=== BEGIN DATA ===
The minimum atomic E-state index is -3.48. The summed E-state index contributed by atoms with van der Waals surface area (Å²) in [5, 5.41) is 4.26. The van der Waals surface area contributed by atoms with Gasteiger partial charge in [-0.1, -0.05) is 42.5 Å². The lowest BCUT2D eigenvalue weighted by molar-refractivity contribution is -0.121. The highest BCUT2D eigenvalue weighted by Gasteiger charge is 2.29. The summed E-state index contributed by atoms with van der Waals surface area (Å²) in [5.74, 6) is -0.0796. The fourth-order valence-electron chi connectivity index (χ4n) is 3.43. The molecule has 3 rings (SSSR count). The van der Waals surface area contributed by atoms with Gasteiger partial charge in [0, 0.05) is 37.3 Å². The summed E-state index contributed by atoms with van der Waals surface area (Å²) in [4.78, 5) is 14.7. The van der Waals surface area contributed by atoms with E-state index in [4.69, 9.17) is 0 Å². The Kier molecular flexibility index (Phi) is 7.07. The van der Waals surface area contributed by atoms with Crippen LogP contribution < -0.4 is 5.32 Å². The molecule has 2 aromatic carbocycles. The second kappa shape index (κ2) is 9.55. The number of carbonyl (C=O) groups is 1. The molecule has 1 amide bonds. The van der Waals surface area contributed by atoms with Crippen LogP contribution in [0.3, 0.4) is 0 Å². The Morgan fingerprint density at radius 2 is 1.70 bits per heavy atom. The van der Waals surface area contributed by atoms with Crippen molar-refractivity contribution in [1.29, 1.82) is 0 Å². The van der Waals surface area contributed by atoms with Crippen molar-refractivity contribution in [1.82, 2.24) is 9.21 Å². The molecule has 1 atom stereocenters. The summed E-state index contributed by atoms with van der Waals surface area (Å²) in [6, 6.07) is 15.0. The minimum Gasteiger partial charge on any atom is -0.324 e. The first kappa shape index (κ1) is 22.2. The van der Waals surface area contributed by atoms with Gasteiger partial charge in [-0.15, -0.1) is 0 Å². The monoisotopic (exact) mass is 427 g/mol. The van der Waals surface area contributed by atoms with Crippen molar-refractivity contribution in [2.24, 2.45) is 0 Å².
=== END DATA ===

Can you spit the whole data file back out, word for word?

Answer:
The minimum atomic E-state index is -3.48. The summed E-state index contributed by atoms with van der Waals surface area (Å²) in [5, 5.41) is 4.26. The van der Waals surface area contributed by atoms with Gasteiger partial charge in [-0.1, -0.05) is 42.5 Å². The lowest BCUT2D eigenvalue weighted by molar-refractivity contribution is -0.121. The highest BCUT2D eigenvalue weighted by Gasteiger charge is 2.29. The summed E-state index contributed by atoms with van der Waals surface area (Å²) in [5.74, 6) is -0.0796. The fourth-order valence-electron chi connectivity index (χ4n) is 3.43. The molecule has 3 rings (SSSR count). The van der Waals surface area contributed by atoms with Gasteiger partial charge in [0, 0.05) is 37.3 Å². The summed E-state index contributed by atoms with van der Waals surface area (Å²) in [4.78, 5) is 14.7. The van der Waals surface area contributed by atoms with E-state index in [4.69, 9.17) is 0 Å². The Kier molecular flexibility index (Phi) is 7.07. The van der Waals surface area contributed by atoms with Crippen LogP contribution < -0.4 is 5.32 Å². The molecule has 2 aromatic carbocycles. The second kappa shape index (κ2) is 9.55. The number of carbonyl (C=O) groups is 1. The molecule has 1 amide bonds. The van der Waals surface area contributed by atoms with Crippen LogP contribution in [0.3, 0.4) is 0 Å². The Morgan fingerprint density at radius 2 is 1.70 bits per heavy atom. The van der Waals surface area contributed by atoms with Crippen molar-refractivity contribution in [1.29, 1.82) is 0 Å². The van der Waals surface area contributed by atoms with Crippen molar-refractivity contribution in [1.82, 2.24) is 9.21 Å². The molecule has 1 atom stereocenters. The summed E-state index contributed by atoms with van der Waals surface area (Å²) in [6, 6.07) is 15.0. The minimum Gasteiger partial charge on any atom is -0.324 e. The first kappa shape index (κ1) is 22.2. The van der Waals surface area contributed by atoms with Gasteiger partial charge in [-0.15, -0.1) is 0 Å². The monoisotopic (exact) mass is 427 g/mol. The van der Waals surface area contributed by atoms with Crippen molar-refractivity contribution in [2.24, 2.45) is 0 Å².